This is blue.

Add Oxide 1.

Red Iron Oxide 5

Rutile 5

Add Oxide 2.

Iron Oxide 5

2 teaspoons Cobalt Carbonate.

Different colours you get using Rutile Blue Glazers.

This is rutile blue with Oxide 1.Slow Pour Over.
Rutile.Oxide 1. Dip
Rutile Oxide 1. Pour over.
Rutile Oxide 2
Rutile Oxide1. Brush on.

As you can see there is a lot of different colours of Rutile.

For White, add Tin Oxide. 10g

For a light blue some time light brown. add Rutile 7g

Have fun working out Rutile colours. I like them all.

Happy potting.

Wendys Pottery Journey.

Please leave me a comment.

We are always learning, different things.

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Firing pottery Second Time.

Here are the results. One of my success stories firing pottery the second time.

My master piece. I have joined three pots together. Never had cracking.

This piece has had, two glaze firings, the second time firing, I touched it up with glaze, using a brush.

This piece is 10″ high. Three small bowls joined together.

Glazers used are Rutile Blue, the colour Blue and Brown, Cream.

This Glazes has been painted on with a brush, this is where you get different colours.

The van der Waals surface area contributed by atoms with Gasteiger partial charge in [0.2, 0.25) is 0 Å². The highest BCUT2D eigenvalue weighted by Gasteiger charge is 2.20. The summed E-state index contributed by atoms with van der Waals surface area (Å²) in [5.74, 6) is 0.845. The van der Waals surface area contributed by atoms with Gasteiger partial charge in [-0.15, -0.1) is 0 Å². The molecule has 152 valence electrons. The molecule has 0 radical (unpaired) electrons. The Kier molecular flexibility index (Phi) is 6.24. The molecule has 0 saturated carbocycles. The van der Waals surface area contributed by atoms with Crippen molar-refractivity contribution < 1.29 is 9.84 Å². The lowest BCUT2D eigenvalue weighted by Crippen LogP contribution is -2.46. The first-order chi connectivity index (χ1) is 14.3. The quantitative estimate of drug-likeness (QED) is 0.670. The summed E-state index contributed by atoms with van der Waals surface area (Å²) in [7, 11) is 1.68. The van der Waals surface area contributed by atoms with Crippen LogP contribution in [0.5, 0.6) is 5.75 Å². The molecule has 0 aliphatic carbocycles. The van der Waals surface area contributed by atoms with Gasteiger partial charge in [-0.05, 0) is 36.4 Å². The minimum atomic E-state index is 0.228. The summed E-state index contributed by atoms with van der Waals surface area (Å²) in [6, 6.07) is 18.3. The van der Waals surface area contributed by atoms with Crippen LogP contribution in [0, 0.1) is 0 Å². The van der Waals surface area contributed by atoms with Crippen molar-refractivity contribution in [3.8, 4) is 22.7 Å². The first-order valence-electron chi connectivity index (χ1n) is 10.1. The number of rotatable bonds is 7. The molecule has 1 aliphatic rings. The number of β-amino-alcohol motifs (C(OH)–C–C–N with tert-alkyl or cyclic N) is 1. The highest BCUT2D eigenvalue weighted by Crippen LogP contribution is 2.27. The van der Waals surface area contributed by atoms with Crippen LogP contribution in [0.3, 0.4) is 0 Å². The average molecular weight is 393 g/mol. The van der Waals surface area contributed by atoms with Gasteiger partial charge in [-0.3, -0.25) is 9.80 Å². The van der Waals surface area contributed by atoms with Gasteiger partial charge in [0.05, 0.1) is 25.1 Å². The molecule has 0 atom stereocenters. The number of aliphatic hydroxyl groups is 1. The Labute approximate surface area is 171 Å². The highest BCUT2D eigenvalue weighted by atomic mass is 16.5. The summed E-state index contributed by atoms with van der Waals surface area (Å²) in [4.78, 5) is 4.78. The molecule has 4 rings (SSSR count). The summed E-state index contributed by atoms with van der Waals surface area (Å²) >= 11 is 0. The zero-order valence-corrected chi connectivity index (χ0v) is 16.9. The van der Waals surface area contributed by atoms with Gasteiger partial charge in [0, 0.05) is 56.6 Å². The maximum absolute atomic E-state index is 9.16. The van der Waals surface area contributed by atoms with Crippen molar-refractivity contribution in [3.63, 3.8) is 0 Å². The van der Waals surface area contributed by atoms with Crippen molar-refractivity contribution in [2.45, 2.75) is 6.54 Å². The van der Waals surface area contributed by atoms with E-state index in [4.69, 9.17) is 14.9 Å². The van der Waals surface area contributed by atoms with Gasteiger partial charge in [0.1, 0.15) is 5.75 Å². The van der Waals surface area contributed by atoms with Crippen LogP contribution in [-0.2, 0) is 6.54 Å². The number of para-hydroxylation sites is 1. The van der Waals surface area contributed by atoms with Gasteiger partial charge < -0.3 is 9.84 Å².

Brushing Glazer on, gives different results.

White Rutile glaze, for White.

Blue is Cobalt Carbonate with a little water.

Your Glazers come out different, colours using brush on method.

This is the end piece. It is like a space man with lots of eyes and no arms.

This is my Space man. Made out of Clay.

I made this by joining three wheel thrown pots together.

In the first firing I never put enough glaze on in different spots.

My space man, I glazed two times. The hardest part was the glazes, it take a long time to dry second time. Some parts I rub with sand paper, so the glaze stuck.

You can glaze your pots 2 times, some times it works out ok,

other time your pot cracks, not a happy ending.

Don’t throw your mistakes away, fire them 2-3 times to see what happens. First time you might not like the colour of the glaze, change glazers, add more colours on top of each other, try different things.